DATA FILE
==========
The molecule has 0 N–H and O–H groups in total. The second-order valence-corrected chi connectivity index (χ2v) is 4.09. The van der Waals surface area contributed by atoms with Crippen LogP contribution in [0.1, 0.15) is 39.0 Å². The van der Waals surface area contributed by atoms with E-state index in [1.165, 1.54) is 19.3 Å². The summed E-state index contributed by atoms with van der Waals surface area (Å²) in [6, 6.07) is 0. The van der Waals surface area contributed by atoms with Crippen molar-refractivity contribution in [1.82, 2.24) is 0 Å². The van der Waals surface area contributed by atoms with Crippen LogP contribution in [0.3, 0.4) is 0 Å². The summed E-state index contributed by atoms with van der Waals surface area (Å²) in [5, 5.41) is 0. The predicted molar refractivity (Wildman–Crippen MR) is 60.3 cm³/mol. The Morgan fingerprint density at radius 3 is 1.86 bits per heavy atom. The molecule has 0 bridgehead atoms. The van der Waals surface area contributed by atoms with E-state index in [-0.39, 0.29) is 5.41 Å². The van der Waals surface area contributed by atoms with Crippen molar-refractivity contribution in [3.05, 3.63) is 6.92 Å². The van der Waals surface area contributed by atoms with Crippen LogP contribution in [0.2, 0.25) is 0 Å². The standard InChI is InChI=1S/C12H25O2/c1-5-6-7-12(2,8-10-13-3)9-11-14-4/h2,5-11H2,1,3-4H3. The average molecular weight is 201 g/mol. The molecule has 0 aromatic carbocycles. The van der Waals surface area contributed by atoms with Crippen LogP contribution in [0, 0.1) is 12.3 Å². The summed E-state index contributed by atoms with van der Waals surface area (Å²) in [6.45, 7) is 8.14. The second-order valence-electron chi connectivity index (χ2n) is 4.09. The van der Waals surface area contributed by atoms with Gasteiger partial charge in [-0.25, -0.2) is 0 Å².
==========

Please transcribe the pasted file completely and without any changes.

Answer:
The molecule has 0 N–H and O–H groups in total. The second-order valence-corrected chi connectivity index (χ2v) is 4.09. The van der Waals surface area contributed by atoms with Crippen LogP contribution in [0.1, 0.15) is 39.0 Å². The van der Waals surface area contributed by atoms with E-state index in [1.165, 1.54) is 19.3 Å². The summed E-state index contributed by atoms with van der Waals surface area (Å²) in [6, 6.07) is 0. The van der Waals surface area contributed by atoms with Crippen molar-refractivity contribution in [1.82, 2.24) is 0 Å². The van der Waals surface area contributed by atoms with Crippen LogP contribution in [0.3, 0.4) is 0 Å². The summed E-state index contributed by atoms with van der Waals surface area (Å²) in [5, 5.41) is 0. The predicted molar refractivity (Wildman–Crippen MR) is 60.3 cm³/mol. The Morgan fingerprint density at radius 3 is 1.86 bits per heavy atom. The molecule has 0 bridgehead atoms. The van der Waals surface area contributed by atoms with E-state index in [-0.39, 0.29) is 5.41 Å². The van der Waals surface area contributed by atoms with Crippen molar-refractivity contribution in [3.05, 3.63) is 6.92 Å². The van der Waals surface area contributed by atoms with Crippen LogP contribution in [0.2, 0.25) is 0 Å². The standard InChI is InChI=1S/C12H25O2/c1-5-6-7-12(2,8-10-13-3)9-11-14-4/h2,5-11H2,1,3-4H3. The average molecular weight is 201 g/mol. The molecule has 0 aromatic carbocycles. The van der Waals surface area contributed by atoms with Crippen LogP contribution in [0, 0.1) is 12.3 Å². The summed E-state index contributed by atoms with van der Waals surface area (Å²) in [6.45, 7) is 8.14. The second-order valence-electron chi connectivity index (χ2n) is 4.09. The van der Waals surface area contributed by atoms with Gasteiger partial charge in [-0.25, -0.2) is 0 Å².